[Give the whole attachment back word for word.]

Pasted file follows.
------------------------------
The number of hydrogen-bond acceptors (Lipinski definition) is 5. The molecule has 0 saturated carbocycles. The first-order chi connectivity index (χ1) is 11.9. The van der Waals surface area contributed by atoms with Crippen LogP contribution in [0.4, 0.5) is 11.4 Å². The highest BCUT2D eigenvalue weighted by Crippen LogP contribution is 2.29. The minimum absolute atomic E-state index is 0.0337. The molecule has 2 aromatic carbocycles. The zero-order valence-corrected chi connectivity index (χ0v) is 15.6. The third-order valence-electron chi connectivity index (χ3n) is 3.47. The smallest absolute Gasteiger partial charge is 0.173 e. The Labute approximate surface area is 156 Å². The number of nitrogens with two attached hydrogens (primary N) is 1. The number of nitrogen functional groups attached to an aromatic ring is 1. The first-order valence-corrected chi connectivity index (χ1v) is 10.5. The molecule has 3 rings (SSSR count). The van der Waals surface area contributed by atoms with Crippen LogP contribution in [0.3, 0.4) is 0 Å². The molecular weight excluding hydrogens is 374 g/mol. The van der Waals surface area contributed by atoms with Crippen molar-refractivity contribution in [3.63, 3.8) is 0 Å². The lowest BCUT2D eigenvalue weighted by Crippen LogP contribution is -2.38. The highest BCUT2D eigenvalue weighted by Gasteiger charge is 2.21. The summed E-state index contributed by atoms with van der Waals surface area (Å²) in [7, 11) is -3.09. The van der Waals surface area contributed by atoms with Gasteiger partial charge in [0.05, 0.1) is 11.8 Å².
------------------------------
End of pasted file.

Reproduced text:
The number of hydrogen-bond acceptors (Lipinski definition) is 5. The molecule has 0 saturated carbocycles. The first-order chi connectivity index (χ1) is 11.9. The van der Waals surface area contributed by atoms with Crippen LogP contribution in [0.4, 0.5) is 11.4 Å². The highest BCUT2D eigenvalue weighted by Crippen LogP contribution is 2.29. The minimum absolute atomic E-state index is 0.0337. The molecule has 2 aromatic carbocycles. The zero-order valence-corrected chi connectivity index (χ0v) is 15.6. The third-order valence-electron chi connectivity index (χ3n) is 3.47. The smallest absolute Gasteiger partial charge is 0.173 e. The Labute approximate surface area is 156 Å². The number of nitrogens with two attached hydrogens (primary N) is 1. The number of nitrogen functional groups attached to an aromatic ring is 1. The first-order valence-corrected chi connectivity index (χ1v) is 10.5. The molecule has 3 rings (SSSR count). The van der Waals surface area contributed by atoms with Crippen LogP contribution in [0.3, 0.4) is 0 Å². The molecular weight excluding hydrogens is 374 g/mol. The van der Waals surface area contributed by atoms with Crippen molar-refractivity contribution in [3.63, 3.8) is 0 Å². The lowest BCUT2D eigenvalue weighted by Crippen LogP contribution is -2.38. The highest BCUT2D eigenvalue weighted by Gasteiger charge is 2.21. The summed E-state index contributed by atoms with van der Waals surface area (Å²) in [7, 11) is -3.09. The van der Waals surface area contributed by atoms with Gasteiger partial charge in [0.05, 0.1) is 11.8 Å².